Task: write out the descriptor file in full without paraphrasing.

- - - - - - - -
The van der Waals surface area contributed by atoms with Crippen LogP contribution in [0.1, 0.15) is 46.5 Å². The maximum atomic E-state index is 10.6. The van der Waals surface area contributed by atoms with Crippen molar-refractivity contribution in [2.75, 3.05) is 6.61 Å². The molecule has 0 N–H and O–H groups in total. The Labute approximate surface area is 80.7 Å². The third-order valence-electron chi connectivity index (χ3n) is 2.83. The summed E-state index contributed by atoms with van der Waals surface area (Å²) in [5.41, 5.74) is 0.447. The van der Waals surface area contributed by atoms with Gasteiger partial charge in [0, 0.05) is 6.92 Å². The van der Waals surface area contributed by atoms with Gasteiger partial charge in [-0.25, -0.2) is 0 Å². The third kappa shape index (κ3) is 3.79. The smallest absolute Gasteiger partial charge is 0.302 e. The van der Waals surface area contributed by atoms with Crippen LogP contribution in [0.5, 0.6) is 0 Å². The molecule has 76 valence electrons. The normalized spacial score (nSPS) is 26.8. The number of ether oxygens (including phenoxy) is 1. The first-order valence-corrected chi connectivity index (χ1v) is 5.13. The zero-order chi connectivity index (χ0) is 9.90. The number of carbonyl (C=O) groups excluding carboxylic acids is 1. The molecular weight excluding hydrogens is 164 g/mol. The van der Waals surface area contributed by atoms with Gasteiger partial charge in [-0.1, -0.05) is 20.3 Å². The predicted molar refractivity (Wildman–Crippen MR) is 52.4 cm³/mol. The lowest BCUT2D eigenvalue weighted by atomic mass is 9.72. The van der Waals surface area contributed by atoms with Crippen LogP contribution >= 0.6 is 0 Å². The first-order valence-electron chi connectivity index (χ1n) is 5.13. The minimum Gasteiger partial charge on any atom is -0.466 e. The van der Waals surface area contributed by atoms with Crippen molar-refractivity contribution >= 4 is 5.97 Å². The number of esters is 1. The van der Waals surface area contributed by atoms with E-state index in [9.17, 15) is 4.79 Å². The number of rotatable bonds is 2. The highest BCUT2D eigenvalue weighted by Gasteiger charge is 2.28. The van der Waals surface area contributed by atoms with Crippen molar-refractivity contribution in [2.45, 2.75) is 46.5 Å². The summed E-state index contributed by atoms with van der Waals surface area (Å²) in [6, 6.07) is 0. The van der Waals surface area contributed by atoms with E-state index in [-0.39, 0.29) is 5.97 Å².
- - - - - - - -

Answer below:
The van der Waals surface area contributed by atoms with Crippen LogP contribution in [0.1, 0.15) is 46.5 Å². The maximum atomic E-state index is 10.6. The van der Waals surface area contributed by atoms with Crippen molar-refractivity contribution in [2.75, 3.05) is 6.61 Å². The molecule has 0 N–H and O–H groups in total. The Labute approximate surface area is 80.7 Å². The third-order valence-electron chi connectivity index (χ3n) is 2.83. The summed E-state index contributed by atoms with van der Waals surface area (Å²) in [5.41, 5.74) is 0.447. The van der Waals surface area contributed by atoms with Gasteiger partial charge in [0, 0.05) is 6.92 Å². The van der Waals surface area contributed by atoms with Gasteiger partial charge in [-0.25, -0.2) is 0 Å². The third kappa shape index (κ3) is 3.79. The smallest absolute Gasteiger partial charge is 0.302 e. The van der Waals surface area contributed by atoms with Crippen LogP contribution in [0.5, 0.6) is 0 Å². The molecule has 76 valence electrons. The normalized spacial score (nSPS) is 26.8. The number of ether oxygens (including phenoxy) is 1. The first-order valence-corrected chi connectivity index (χ1v) is 5.13. The zero-order chi connectivity index (χ0) is 9.90. The number of carbonyl (C=O) groups excluding carboxylic acids is 1. The molecular weight excluding hydrogens is 164 g/mol. The van der Waals surface area contributed by atoms with Gasteiger partial charge in [-0.1, -0.05) is 20.3 Å². The predicted molar refractivity (Wildman–Crippen MR) is 52.4 cm³/mol. The lowest BCUT2D eigenvalue weighted by atomic mass is 9.72. The van der Waals surface area contributed by atoms with Crippen LogP contribution >= 0.6 is 0 Å². The first-order valence-electron chi connectivity index (χ1n) is 5.13. The minimum Gasteiger partial charge on any atom is -0.466 e. The van der Waals surface area contributed by atoms with Crippen molar-refractivity contribution >= 4 is 5.97 Å². The number of esters is 1. The van der Waals surface area contributed by atoms with E-state index in [9.17, 15) is 4.79 Å². The number of rotatable bonds is 2. The highest BCUT2D eigenvalue weighted by Gasteiger charge is 2.28. The van der Waals surface area contributed by atoms with Crippen molar-refractivity contribution in [2.45, 2.75) is 46.5 Å². The summed E-state index contributed by atoms with van der Waals surface area (Å²) in [6, 6.07) is 0. The van der Waals surface area contributed by atoms with E-state index in [-0.39, 0.29) is 5.97 Å².